Beatrice and I entered the Micean Council headquarters and shook off the cold.
Next to the guards stood a young mouse with a thimble full of hot apple cider. “Ms. Brownbrow?” She curtsied. I noticed a slight francophone accent. She was pure white with red eyes. Probably had parents who were lab mice.
“You first,” Beatrice gestured to me, still shaking snow from her whiskers.
“Merci.” I sipped the glorious liquid. Then the exhaustion hit me.
“Emilie, please take Councilmouse Pixiedrowner to her room.”
Emilie smiled. “Congratulations on your successful mission.” We were speaking French.
“I’m to be a Councilmouse one day. When I’m old enough.”
She was a beautiful mouse, and a part of me wanted nothing but to keep this perfect little child safe from the world, rather than sending her out to fight monsters. But what I told her was: “I’m sure you’ll be a fine Councilmouse.”
She turned away from me, but I caught her smiling a little.
She led me to a little cubbyhole to sleep in, filled with warm pigeon feathers.
“Bon nuit,” I barely heard before I fell asleep.
It felt like I’d slept about thirty seconds before my shoulder was shaken. With the strength it would have taken me to lift an 8-ball over my head I raised my eyelids. It was wintertime, and my body wanted to do nothing but sleep, sleep, sleep. I just needed a little more—you know, hit the snooze button for just two or three more months… That’s how snooze buttons work, right? I’d only seen them in catalogs.
I saw Emilie’s red eyes blink in front of me. “Eve. Your pigeon leaves in six minutes. I brought you some breakfast. Do you like kettle corn?”
“What’s kettle corn?”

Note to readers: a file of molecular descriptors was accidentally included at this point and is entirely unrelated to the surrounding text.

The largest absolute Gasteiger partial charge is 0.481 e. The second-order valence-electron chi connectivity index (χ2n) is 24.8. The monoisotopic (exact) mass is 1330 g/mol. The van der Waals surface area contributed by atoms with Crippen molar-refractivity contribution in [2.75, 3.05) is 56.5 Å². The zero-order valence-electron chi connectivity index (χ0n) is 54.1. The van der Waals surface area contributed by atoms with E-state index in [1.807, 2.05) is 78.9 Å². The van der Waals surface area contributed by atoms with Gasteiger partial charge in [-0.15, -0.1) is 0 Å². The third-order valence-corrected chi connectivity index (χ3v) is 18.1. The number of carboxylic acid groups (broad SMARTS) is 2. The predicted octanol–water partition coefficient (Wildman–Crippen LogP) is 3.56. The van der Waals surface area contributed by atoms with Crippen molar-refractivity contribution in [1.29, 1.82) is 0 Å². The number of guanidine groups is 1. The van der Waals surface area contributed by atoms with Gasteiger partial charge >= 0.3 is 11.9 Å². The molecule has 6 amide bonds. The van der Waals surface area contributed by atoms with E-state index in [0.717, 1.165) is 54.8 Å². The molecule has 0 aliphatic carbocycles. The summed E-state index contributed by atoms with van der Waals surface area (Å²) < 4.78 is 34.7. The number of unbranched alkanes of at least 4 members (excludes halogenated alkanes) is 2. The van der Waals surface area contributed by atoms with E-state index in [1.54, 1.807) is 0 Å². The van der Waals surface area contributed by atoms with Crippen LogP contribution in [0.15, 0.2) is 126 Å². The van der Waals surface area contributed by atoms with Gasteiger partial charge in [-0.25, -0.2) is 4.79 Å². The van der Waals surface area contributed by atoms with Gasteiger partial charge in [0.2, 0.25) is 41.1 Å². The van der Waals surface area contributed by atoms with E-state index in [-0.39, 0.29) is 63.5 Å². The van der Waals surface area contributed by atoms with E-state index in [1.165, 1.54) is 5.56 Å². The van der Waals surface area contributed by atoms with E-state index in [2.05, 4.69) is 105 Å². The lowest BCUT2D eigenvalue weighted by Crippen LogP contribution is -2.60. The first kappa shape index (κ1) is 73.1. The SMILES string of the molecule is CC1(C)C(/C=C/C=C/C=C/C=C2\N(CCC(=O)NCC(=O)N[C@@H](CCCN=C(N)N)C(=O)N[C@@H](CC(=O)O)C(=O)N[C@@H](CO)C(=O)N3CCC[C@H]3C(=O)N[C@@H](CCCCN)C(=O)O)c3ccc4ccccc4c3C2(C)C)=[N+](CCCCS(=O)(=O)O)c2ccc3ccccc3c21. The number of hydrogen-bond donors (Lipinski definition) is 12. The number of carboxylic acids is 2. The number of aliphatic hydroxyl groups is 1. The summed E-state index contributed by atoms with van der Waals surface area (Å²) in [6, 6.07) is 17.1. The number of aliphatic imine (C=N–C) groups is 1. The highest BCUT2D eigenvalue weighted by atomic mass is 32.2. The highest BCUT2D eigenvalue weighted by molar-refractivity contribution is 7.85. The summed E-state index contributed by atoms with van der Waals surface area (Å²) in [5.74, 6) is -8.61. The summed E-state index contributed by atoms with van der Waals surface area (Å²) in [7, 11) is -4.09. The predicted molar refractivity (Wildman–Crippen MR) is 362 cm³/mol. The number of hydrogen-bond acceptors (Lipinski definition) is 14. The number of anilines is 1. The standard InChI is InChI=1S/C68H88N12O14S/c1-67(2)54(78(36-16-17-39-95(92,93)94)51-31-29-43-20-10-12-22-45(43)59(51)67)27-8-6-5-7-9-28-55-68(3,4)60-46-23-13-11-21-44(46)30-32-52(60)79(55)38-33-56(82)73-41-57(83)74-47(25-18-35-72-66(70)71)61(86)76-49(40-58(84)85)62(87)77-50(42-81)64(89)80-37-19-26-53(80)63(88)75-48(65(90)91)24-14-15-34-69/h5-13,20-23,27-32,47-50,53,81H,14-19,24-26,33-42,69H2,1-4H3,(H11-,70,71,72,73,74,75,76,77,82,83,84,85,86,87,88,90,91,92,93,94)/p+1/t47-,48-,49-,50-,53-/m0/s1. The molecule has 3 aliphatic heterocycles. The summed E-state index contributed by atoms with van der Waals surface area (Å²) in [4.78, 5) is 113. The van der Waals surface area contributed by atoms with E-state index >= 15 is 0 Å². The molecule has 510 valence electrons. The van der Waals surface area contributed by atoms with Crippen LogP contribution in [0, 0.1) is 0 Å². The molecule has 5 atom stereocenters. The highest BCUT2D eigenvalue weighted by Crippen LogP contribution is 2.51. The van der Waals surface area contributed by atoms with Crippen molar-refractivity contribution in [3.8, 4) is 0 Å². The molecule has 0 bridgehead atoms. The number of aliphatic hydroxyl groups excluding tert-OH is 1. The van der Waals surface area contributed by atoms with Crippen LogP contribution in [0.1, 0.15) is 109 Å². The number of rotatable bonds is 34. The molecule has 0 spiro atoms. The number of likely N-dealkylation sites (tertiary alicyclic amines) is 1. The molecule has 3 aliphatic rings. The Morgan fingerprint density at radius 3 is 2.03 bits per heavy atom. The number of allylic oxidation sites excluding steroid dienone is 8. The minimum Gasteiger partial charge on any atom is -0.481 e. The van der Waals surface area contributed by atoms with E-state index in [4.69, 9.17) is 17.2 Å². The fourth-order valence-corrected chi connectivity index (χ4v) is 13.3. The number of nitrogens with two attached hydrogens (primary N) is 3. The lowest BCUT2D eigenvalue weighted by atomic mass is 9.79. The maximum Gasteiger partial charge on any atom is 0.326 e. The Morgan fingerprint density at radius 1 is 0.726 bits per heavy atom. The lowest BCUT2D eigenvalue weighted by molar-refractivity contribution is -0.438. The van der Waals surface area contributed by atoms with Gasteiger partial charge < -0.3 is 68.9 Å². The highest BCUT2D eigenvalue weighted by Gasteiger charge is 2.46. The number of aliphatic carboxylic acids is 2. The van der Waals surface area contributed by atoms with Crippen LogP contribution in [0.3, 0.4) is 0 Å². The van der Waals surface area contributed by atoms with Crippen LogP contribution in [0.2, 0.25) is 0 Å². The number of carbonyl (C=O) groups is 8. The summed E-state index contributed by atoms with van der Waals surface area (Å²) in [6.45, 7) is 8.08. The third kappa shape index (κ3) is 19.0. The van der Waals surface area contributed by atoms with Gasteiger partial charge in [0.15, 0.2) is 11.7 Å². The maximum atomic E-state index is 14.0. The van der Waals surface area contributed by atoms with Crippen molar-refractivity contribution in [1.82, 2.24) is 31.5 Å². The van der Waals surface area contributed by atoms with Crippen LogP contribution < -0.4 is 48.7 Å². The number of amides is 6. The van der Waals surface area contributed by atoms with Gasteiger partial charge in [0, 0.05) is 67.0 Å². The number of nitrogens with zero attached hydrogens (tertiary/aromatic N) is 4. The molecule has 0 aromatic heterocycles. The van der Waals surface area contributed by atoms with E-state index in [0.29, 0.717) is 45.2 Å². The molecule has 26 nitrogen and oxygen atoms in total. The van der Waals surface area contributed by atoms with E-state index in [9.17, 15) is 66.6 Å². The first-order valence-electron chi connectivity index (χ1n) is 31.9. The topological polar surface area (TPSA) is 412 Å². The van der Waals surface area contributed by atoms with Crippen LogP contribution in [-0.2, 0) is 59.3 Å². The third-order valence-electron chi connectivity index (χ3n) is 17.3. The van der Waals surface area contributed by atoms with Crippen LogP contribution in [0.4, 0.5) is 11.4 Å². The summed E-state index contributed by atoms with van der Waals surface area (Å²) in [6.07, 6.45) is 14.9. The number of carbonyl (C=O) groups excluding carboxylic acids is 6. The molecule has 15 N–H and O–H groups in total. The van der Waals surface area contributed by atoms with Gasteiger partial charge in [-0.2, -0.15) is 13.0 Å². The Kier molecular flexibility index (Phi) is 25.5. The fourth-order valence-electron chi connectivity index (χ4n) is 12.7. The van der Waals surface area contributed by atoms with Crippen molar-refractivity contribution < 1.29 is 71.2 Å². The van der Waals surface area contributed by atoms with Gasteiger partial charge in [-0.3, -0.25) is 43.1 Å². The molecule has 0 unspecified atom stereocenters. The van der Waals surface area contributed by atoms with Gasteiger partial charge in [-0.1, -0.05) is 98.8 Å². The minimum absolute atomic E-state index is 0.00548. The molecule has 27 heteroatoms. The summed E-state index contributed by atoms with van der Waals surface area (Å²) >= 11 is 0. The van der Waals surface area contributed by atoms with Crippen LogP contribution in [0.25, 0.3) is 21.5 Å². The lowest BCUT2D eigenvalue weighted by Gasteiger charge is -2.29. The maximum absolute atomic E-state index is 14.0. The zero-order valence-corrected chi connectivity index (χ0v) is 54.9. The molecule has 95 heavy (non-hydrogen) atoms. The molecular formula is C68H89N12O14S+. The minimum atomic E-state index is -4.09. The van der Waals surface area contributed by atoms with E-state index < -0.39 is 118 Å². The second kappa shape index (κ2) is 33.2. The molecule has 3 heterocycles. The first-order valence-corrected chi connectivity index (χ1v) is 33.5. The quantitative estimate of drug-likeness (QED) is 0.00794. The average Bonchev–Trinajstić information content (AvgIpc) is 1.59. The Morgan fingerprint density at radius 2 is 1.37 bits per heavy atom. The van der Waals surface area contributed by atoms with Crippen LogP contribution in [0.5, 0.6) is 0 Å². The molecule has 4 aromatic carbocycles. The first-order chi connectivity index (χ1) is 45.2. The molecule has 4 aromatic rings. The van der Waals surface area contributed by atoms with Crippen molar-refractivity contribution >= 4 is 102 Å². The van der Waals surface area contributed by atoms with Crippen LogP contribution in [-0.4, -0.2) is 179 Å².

A second later I found out what it was, and that I liked kettle corn very much. Have you tried that stuff? It’s a delicious miracle that reminded me of why we fight to help the humans. Nature provides, yes. But it doesn’t provide kettle corn.
I hadn’t even finished licking the glorious salt and sugar off of my fingers before Emilie was hustling me down a corridor, in step with Gretchen and somebody I didn’t recognize.
“Bye! Good luck!” Emilie said, handing me my belt with Grim’s blade in it.
“This is agent Dichall Smileyes, the new diplomat agent on our team” Gretchen said.
He was a deer mouse, like me, and his fur was a lustrous brown, tapering to white on his belly and on the bottom of his tail. He wore a black silk shirt and strapped to his back was a toothpick with a dog’s tooth tied to it. He turned to me and gave me a crooked smile. Dichall and I shook paws.
“Good morning,” I said, “Why do they call you Smileyes?”
“Because that’s my name. How’s your love life?”
My back stiffened. “Private. How’s yours?”
“Much the same.”
He didn’t even ask my name. This guy was abrupt, but I had to admit he was a fine-looking mouse. I was suddenly very aware that Gretchen, being a house mouse, was of a different species than me and Dichall.
Gretchen looked from me to Dichall, then back again. “The Council prefers to send mice out in groups of three: a warrior, (that’s you, Eve), a shaman, and someone who is a smooth talker. Dichall is our diplomat. So we’re ready to go, ja?”
Smooth talker? Seems a bit rude, to me.
We went out to the pigeon stand. There was a line, as usual. Gretchen led us to the front.
In the line, a tall, black mouse clutched his jacket to his body. “Hey!”
“We have a reservation,” Gretchen said to the pigeon master, but loudly enough so everybody heard. The mice in line grumbled.
“You’re on Benny Falafel.” The pigeon master gestured to a pigeon coming our way.
“Thank you, you’re a miracle worker!” Gretchen gave the pigeon master’s shoulder a brief squeeze, then turned to me. “This will be a much smoother ride than that crow last night.”
A pigeon wearing goggles fluttered down. A feather came loose from a wing, and one lucky mouse caught it and stuffed it in his shirt for added insulation.